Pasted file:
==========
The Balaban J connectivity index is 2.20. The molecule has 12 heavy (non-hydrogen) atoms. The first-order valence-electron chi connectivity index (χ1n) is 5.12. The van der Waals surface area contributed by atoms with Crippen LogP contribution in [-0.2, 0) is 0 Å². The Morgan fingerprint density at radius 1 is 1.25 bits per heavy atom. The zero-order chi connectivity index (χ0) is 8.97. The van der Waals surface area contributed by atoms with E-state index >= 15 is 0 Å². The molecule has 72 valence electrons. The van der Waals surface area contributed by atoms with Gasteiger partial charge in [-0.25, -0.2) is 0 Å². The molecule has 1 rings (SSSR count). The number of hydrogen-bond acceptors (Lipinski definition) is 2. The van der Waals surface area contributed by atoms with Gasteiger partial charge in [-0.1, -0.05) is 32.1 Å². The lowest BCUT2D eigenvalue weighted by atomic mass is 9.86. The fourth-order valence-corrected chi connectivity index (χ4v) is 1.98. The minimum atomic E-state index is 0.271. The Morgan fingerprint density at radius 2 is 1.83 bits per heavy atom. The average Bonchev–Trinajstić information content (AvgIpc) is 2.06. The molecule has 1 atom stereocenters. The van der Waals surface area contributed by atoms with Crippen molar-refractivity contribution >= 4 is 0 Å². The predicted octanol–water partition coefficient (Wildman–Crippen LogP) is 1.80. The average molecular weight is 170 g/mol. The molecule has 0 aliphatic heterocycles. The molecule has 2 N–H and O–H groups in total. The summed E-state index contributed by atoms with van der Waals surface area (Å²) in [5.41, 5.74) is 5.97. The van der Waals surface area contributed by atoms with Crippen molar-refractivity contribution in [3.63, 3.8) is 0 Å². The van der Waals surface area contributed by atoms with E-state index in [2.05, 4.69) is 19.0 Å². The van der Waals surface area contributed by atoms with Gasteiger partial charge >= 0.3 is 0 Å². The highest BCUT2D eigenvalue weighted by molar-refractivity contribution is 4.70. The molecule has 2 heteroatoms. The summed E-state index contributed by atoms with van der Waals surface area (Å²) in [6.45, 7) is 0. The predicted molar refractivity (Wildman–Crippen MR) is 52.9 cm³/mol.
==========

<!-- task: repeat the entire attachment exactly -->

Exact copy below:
The Balaban J connectivity index is 2.20. The molecule has 12 heavy (non-hydrogen) atoms. The first-order valence-electron chi connectivity index (χ1n) is 5.12. The van der Waals surface area contributed by atoms with Crippen LogP contribution in [-0.2, 0) is 0 Å². The Morgan fingerprint density at radius 1 is 1.25 bits per heavy atom. The zero-order chi connectivity index (χ0) is 8.97. The van der Waals surface area contributed by atoms with E-state index >= 15 is 0 Å². The molecule has 72 valence electrons. The van der Waals surface area contributed by atoms with Gasteiger partial charge in [-0.25, -0.2) is 0 Å². The molecule has 1 rings (SSSR count). The number of hydrogen-bond acceptors (Lipinski definition) is 2. The van der Waals surface area contributed by atoms with Gasteiger partial charge in [-0.1, -0.05) is 32.1 Å². The lowest BCUT2D eigenvalue weighted by atomic mass is 9.86. The fourth-order valence-corrected chi connectivity index (χ4v) is 1.98. The minimum atomic E-state index is 0.271. The Morgan fingerprint density at radius 2 is 1.83 bits per heavy atom. The average Bonchev–Trinajstić information content (AvgIpc) is 2.06. The molecule has 1 atom stereocenters. The van der Waals surface area contributed by atoms with Crippen molar-refractivity contribution >= 4 is 0 Å². The predicted octanol–water partition coefficient (Wildman–Crippen LogP) is 1.80. The average molecular weight is 170 g/mol. The molecule has 0 aliphatic heterocycles. The molecule has 2 N–H and O–H groups in total. The summed E-state index contributed by atoms with van der Waals surface area (Å²) in [5.41, 5.74) is 5.97. The van der Waals surface area contributed by atoms with Crippen molar-refractivity contribution in [3.63, 3.8) is 0 Å². The van der Waals surface area contributed by atoms with E-state index in [2.05, 4.69) is 19.0 Å². The van der Waals surface area contributed by atoms with Gasteiger partial charge >= 0.3 is 0 Å². The highest BCUT2D eigenvalue weighted by molar-refractivity contribution is 4.70. The molecule has 2 heteroatoms. The summed E-state index contributed by atoms with van der Waals surface area (Å²) in [6.45, 7) is 0. The predicted molar refractivity (Wildman–Crippen MR) is 52.9 cm³/mol.